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U.N. finds 'clear and convincing evidence' of Syria chemical attack

Biological and Chemical WeaponsNational GovernmentPoliticsUnrest, Conflicts and WarFranceBashar AssadFrancois Hollande

UNITED NATIONS -- U.N. inspectors say there is “clear and convincing evidence” that chemical weapons were used on a relatively large scale in an attack last month in Syria that killed hundreds of people.

A report from the inspectors says “the environmental, chemical and medical samples we have collected provide clear and convincing evidence that surface-to-surface rockets containing the nerve agent sarin were used ... in the Ghouta area of Damascus” on Aug. 21.

“The conclusion is that chemical weapons have been used in the ongoing conflict between the parties in the Syrian Arab Republic ... against civilians including children on a relatively large scale,” the inspectors said on the first page of their report to Secretary-General Ban Ki-Moon.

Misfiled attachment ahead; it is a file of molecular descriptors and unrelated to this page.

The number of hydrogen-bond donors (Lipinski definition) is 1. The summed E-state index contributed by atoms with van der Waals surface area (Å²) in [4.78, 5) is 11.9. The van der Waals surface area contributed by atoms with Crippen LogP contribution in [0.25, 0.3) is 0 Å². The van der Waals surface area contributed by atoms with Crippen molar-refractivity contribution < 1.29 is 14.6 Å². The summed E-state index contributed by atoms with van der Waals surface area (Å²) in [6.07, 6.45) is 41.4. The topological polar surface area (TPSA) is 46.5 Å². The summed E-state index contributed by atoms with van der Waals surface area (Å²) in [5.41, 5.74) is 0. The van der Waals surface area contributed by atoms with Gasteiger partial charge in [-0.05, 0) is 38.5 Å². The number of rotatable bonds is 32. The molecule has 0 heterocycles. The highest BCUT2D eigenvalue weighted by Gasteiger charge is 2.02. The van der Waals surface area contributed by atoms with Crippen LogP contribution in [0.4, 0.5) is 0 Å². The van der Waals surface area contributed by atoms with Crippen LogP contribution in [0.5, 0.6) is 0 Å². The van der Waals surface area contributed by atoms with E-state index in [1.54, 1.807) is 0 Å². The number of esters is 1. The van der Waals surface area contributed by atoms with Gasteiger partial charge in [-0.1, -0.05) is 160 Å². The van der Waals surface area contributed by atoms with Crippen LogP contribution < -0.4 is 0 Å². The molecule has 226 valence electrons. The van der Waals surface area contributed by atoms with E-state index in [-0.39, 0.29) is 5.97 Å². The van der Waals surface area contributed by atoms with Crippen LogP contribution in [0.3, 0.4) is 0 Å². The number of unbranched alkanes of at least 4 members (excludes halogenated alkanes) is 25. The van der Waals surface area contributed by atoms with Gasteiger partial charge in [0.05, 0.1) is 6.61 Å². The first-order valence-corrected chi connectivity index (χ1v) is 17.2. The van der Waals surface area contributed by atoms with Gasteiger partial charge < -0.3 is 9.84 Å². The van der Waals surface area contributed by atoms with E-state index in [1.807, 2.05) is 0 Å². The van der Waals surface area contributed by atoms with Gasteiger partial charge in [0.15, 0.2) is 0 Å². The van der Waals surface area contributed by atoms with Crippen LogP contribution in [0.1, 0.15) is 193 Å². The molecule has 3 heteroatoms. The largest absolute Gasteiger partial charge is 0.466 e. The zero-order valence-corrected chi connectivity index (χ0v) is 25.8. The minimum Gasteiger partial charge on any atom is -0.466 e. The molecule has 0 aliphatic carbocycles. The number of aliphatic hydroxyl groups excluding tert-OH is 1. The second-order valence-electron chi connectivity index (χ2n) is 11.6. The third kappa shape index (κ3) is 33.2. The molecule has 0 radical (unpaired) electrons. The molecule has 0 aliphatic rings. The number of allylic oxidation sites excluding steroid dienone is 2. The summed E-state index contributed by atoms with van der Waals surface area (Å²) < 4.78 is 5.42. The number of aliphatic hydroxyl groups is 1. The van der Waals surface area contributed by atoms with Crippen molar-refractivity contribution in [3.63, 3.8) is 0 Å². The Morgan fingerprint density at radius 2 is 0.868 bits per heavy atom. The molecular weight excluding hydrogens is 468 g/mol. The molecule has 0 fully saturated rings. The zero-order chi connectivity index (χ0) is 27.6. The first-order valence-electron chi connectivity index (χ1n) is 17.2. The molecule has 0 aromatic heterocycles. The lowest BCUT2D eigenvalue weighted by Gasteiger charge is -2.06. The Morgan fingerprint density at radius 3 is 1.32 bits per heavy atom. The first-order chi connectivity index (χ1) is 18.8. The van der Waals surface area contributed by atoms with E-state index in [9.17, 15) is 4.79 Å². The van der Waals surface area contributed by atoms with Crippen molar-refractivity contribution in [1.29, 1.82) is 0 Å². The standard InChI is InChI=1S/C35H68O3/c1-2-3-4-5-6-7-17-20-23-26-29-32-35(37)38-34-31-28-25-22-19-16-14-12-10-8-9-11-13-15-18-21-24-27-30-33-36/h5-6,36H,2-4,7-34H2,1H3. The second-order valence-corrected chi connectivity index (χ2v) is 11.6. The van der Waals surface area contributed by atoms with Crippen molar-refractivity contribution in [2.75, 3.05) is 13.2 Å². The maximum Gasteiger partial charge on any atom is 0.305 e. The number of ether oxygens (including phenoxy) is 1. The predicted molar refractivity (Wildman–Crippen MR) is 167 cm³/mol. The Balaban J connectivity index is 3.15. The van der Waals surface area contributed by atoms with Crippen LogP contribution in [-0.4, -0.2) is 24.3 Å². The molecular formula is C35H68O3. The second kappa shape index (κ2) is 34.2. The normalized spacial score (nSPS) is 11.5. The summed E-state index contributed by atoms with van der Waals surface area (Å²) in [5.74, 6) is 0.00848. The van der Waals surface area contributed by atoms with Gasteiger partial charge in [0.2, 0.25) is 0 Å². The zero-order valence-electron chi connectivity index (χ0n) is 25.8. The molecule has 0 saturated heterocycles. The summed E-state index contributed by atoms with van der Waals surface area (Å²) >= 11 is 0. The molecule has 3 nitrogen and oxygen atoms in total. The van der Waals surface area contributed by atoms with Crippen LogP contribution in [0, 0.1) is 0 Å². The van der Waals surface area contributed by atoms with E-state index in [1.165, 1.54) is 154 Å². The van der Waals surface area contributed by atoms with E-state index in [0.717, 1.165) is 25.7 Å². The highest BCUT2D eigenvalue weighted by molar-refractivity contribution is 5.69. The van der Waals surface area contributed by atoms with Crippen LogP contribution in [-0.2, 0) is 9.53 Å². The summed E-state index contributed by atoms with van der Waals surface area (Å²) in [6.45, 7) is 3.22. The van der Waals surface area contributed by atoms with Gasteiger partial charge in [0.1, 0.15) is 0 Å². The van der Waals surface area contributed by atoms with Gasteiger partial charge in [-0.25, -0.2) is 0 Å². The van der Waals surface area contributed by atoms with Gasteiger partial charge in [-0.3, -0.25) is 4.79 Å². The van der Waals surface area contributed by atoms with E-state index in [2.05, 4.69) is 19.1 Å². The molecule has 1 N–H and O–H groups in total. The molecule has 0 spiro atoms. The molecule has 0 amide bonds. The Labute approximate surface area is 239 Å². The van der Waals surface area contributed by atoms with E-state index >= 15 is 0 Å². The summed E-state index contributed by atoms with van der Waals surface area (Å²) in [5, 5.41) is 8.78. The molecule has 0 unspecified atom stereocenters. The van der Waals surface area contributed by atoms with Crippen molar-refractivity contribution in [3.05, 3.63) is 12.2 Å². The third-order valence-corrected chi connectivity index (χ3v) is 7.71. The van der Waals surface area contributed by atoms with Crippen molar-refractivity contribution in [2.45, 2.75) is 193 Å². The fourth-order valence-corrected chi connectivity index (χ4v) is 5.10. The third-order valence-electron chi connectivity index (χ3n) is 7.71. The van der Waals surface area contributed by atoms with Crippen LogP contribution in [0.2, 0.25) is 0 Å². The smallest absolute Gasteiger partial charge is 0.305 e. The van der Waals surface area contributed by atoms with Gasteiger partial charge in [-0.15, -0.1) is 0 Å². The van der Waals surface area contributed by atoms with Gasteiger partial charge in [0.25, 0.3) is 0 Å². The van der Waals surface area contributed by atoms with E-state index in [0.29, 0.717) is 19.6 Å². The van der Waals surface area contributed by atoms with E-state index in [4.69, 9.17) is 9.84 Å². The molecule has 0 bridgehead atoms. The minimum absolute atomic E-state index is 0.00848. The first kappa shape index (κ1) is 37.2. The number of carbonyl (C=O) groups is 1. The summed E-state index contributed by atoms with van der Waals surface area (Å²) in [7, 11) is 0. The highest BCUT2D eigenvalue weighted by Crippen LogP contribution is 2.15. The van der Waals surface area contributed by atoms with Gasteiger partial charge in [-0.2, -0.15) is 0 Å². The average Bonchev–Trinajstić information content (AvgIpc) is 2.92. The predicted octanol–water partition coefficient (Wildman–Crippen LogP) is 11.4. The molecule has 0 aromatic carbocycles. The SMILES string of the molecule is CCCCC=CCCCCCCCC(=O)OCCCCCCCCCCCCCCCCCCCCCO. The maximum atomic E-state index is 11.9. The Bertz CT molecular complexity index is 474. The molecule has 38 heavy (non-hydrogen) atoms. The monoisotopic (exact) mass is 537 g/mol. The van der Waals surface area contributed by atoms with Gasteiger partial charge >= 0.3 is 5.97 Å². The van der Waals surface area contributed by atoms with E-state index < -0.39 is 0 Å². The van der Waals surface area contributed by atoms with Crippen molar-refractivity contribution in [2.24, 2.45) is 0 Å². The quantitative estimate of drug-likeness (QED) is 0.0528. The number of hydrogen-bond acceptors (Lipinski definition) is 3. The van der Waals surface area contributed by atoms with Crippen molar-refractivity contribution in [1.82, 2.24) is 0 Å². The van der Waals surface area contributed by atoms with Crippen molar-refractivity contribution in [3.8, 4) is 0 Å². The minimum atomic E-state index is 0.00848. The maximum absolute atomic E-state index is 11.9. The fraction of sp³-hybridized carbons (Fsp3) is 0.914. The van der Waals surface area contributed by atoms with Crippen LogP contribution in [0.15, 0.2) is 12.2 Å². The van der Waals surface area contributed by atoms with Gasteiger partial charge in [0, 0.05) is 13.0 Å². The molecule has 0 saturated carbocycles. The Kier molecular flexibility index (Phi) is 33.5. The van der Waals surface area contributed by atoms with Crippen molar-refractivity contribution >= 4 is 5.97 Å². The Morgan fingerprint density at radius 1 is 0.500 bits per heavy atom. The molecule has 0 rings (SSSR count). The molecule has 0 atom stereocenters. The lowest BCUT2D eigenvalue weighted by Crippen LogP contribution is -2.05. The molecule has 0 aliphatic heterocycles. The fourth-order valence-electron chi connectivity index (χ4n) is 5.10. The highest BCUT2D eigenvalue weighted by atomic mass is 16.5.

Ban is scheduled to present the report to the U.N. Security Council on Monday. The Associated Press saw the first page of the report.

The report is not intended to answer the question of who deployed the chemical weapons -- the government of President Bashar Assad or the rebels seeking to overthrow him -- but whether chemical weapons were used. The United States, France and various nongovernmental organizations have already said there was clear evidence of chemical use, but the U.N. inspectors presumably had much greater access to the site and to evidence.

Assad has not denied that chemical weapons were used, but his government has blamed the rebels, saying they wanted to attract support from Western governments by staging an attack and blaming it on the government. The United States has said it has convincing evidence that Assad's government carried out the attack, in which it says 1,400 people died.

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